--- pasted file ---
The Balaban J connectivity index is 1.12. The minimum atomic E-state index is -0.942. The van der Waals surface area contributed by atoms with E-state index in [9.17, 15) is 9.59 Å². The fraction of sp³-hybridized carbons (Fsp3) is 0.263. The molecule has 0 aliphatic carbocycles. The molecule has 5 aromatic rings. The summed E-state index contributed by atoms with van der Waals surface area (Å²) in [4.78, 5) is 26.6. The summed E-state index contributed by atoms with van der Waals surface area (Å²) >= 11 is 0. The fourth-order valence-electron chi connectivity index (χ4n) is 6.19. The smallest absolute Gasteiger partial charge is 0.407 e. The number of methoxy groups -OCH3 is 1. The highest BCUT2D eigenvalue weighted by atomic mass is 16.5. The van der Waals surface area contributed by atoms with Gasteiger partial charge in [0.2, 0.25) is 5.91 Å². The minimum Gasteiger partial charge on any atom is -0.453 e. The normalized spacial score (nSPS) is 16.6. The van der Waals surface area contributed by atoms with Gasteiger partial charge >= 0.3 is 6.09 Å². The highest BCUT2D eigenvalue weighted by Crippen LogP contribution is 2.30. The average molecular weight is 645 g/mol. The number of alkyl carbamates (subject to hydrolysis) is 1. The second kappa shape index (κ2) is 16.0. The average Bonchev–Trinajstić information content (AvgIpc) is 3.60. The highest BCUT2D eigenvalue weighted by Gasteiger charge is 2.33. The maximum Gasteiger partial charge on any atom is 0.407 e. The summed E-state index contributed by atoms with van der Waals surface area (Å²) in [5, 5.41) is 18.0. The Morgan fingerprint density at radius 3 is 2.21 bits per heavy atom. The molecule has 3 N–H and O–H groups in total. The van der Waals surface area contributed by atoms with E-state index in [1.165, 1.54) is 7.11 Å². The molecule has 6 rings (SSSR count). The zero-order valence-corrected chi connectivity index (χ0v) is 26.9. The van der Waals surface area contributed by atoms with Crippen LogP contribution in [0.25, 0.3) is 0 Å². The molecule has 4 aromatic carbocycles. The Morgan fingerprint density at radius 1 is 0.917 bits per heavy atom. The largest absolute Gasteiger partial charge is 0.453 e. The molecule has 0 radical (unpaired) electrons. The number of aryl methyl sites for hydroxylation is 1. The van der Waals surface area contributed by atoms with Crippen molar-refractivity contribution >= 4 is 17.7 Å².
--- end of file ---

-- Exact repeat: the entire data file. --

The Balaban J connectivity index is 1.12. The minimum atomic E-state index is -0.942. The van der Waals surface area contributed by atoms with E-state index in [9.17, 15) is 9.59 Å². The fraction of sp³-hybridized carbons (Fsp3) is 0.263. The molecule has 0 aliphatic carbocycles. The molecule has 5 aromatic rings. The summed E-state index contributed by atoms with van der Waals surface area (Å²) in [4.78, 5) is 26.6. The summed E-state index contributed by atoms with van der Waals surface area (Å²) >= 11 is 0. The fourth-order valence-electron chi connectivity index (χ4n) is 6.19. The smallest absolute Gasteiger partial charge is 0.407 e. The number of methoxy groups -OCH3 is 1. The highest BCUT2D eigenvalue weighted by atomic mass is 16.5. The van der Waals surface area contributed by atoms with Gasteiger partial charge in [0.2, 0.25) is 5.91 Å². The minimum Gasteiger partial charge on any atom is -0.453 e. The normalized spacial score (nSPS) is 16.6. The van der Waals surface area contributed by atoms with Gasteiger partial charge >= 0.3 is 6.09 Å². The highest BCUT2D eigenvalue weighted by Crippen LogP contribution is 2.30. The average molecular weight is 645 g/mol. The number of alkyl carbamates (subject to hydrolysis) is 1. The second kappa shape index (κ2) is 16.0. The average Bonchev–Trinajstić information content (AvgIpc) is 3.60. The highest BCUT2D eigenvalue weighted by Gasteiger charge is 2.33. The maximum Gasteiger partial charge on any atom is 0.407 e. The summed E-state index contributed by atoms with van der Waals surface area (Å²) in [5, 5.41) is 18.0. The Morgan fingerprint density at radius 3 is 2.21 bits per heavy atom. The molecule has 3 N–H and O–H groups in total. The van der Waals surface area contributed by atoms with E-state index in [1.165, 1.54) is 7.11 Å². The molecule has 6 rings (SSSR count). The zero-order valence-corrected chi connectivity index (χ0v) is 26.9. The van der Waals surface area contributed by atoms with Crippen LogP contribution in [0.25, 0.3) is 0 Å². The molecule has 4 aromatic carbocycles. The Morgan fingerprint density at radius 1 is 0.917 bits per heavy atom. The largest absolute Gasteiger partial charge is 0.453 e. The molecule has 0 radical (unpaired) electrons. The number of aryl methyl sites for hydroxylation is 1. The van der Waals surface area contributed by atoms with Crippen molar-refractivity contribution >= 4 is 17.7 Å².